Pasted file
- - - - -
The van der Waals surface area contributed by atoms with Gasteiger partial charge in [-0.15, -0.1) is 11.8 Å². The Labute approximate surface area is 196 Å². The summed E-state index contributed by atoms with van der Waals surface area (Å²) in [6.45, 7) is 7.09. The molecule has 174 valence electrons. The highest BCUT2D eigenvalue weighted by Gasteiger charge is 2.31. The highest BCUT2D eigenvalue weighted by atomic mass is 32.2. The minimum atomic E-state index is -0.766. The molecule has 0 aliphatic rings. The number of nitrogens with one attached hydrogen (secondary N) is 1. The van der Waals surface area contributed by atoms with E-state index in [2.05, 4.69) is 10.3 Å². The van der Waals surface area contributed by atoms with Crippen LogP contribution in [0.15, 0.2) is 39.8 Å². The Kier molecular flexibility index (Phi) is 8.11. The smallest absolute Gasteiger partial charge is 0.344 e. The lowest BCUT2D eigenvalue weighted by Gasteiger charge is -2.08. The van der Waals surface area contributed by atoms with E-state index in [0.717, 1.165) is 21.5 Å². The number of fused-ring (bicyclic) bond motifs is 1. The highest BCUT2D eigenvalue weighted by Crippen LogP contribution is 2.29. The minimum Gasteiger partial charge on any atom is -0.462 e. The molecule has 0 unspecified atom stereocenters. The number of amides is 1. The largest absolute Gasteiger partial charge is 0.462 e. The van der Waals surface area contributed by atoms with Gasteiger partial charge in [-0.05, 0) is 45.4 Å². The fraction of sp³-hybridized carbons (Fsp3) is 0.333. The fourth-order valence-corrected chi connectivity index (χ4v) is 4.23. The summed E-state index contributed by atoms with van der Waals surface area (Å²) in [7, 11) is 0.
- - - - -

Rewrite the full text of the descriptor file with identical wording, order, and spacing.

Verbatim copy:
The van der Waals surface area contributed by atoms with Gasteiger partial charge in [-0.15, -0.1) is 11.8 Å². The Labute approximate surface area is 196 Å². The summed E-state index contributed by atoms with van der Waals surface area (Å²) in [6.45, 7) is 7.09. The molecule has 174 valence electrons. The highest BCUT2D eigenvalue weighted by Gasteiger charge is 2.31. The highest BCUT2D eigenvalue weighted by atomic mass is 32.2. The minimum atomic E-state index is -0.766. The molecule has 0 aliphatic rings. The number of nitrogens with one attached hydrogen (secondary N) is 1. The van der Waals surface area contributed by atoms with E-state index in [2.05, 4.69) is 10.3 Å². The van der Waals surface area contributed by atoms with Crippen LogP contribution in [0.15, 0.2) is 39.8 Å². The Kier molecular flexibility index (Phi) is 8.11. The smallest absolute Gasteiger partial charge is 0.344 e. The lowest BCUT2D eigenvalue weighted by Gasteiger charge is -2.08. The van der Waals surface area contributed by atoms with E-state index in [0.717, 1.165) is 21.5 Å². The number of fused-ring (bicyclic) bond motifs is 1. The highest BCUT2D eigenvalue weighted by Crippen LogP contribution is 2.29. The minimum Gasteiger partial charge on any atom is -0.462 e. The molecule has 0 unspecified atom stereocenters. The number of amides is 1. The largest absolute Gasteiger partial charge is 0.462 e. The van der Waals surface area contributed by atoms with Gasteiger partial charge in [-0.05, 0) is 45.4 Å². The fraction of sp³-hybridized carbons (Fsp3) is 0.333. The fourth-order valence-corrected chi connectivity index (χ4v) is 4.23. The summed E-state index contributed by atoms with van der Waals surface area (Å²) in [7, 11) is 0.